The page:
Covering a roof or a façade with standard solar cells to generate electricity will change a building's original appearance -- and not always for the better. At present only dark solar panels are widely available on the market. "Not enough work has been done so far on combining photovoltaics and design elements to really do the term 'customized photovoltaics' justice," says Kevin Füchsel, project manager at the Fraunhofer Institute for Applied Optics and Precision Engineering IOF in Jena.
But things are changing. The IOF physicist has been focusing for the last four years on nanostructured solar cells suitable for mass production as part of a junior research group funded by Germany's Federal Ministry for Education and Research (BMBF). Together with a Fraunhofer team and scientists from the Friedrich-Schiller University in Jena, the group of optics specialists is looking for cost-effective techniques and manufacturing processes to increase both the efficiency of solar panels and the design flexibility they give architects and designers.
Paper-thin silicon wafers give color to solar cells
Füchsel is currently working with his "efficient design" team on the fundamentals of how to make colored solar cells from paper-thin silicon wafers. These will be particularly suited to designs for decorative façades and domestic roofs. The silicon semiconductor material, just a few micrometers thick, absorbs light and turns it into electricity. To enable lots of light to reach the silicon substrate, the semiconductor layer is given an optically neutral protective barrier (insulator), onto which a hundred-nanometer-thick oxide layer is applied. This transparent conductive oxide (TCO) conducts electricity, and is there primarily to guide as many light particles as possible to the semiconductor layer below. "TCO has a lower refractive index than silicon, so it works as an anti-reflective coating," Füchsel says.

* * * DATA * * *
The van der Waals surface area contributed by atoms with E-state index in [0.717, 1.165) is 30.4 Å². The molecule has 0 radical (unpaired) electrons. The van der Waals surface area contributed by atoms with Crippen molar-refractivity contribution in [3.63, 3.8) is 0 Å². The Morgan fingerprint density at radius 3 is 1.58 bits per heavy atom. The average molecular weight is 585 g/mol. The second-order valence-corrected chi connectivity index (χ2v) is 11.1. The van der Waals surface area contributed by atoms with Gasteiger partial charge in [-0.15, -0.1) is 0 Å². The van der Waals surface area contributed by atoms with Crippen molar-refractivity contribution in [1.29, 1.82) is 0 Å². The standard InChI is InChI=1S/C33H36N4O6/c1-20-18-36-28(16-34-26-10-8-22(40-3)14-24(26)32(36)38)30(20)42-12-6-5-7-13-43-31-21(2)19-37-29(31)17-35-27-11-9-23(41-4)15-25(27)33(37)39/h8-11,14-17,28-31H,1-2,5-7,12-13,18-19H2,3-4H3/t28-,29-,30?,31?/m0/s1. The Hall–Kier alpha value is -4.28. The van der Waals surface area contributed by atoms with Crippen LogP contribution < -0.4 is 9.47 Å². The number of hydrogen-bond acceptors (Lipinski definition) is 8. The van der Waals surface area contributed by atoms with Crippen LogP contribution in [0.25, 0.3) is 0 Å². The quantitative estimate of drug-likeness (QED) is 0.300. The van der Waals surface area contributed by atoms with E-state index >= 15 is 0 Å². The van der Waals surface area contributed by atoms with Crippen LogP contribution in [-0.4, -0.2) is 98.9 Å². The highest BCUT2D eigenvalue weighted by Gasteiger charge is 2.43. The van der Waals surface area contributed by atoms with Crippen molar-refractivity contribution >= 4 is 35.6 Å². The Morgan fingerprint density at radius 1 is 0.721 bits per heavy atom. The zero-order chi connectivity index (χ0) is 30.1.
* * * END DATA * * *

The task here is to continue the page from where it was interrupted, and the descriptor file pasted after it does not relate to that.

The simple construction of this SIS (semiconductor-insulator-semiconductor) solar cell, with its transparent outer layer, has a further advantage: Not only does it capture more light, it means solar panels can be made in different colors and shapes. "The color comes from changing the physical thickness of the transparent conductive oxide layer, or modifying its refractive index," Füchsel says. The Jena-based researchers have thus managed to combine wafer-based silicon with processes borrowed from thin-film photovoltaics. They are also pioneering the use of innovative coating materials. Indium tin oxide is the most common material used today, but it is expensive. The IOF laboratory is working on how to use cheaper zinc oxide with added aluminum. New opportunities in façade design are being opened up not just by SIS solar cells, however, but also by dye solar modules and flexible organic solar cells.
But how does color affect the efficiency of these new SIS modules? "Giving solar cells color doesn't really affect their efficiency. The additional transparent TCO layer has barely any impact on the current yield," Füchsel says. Simulations showed that SIS cells could be up to 20 percent efficient. In practice, the efficiency depends on the design of the solar panels and the direction the building faces. But not every color allows you to generate the same amount of electricity. There are restrictions for example with certain blends of red, blue and green.
The possibility of multicolored cells
To connect several solar cells to create a single module the IOF scientist will use laser-based optical welding processes. They enable accurate work at a micrometer scale and do not damage the surrounding material. Researchers are also developing an inkjet printing process to contact the conductive TCO later on the silicon wafer. This will make manufacturing faster and allow additional degrees of flexibility in design. SIS solar cells could even be used to make large billboards that produce their own electricity. Patents already cover the production of colored cells, as well as the ability to integrate design elements into solar panels and whole modules. "This opens up numerous possibilities to use a building to communicate information, displaying the name of a company or even artistic pictures," Füchsel says.
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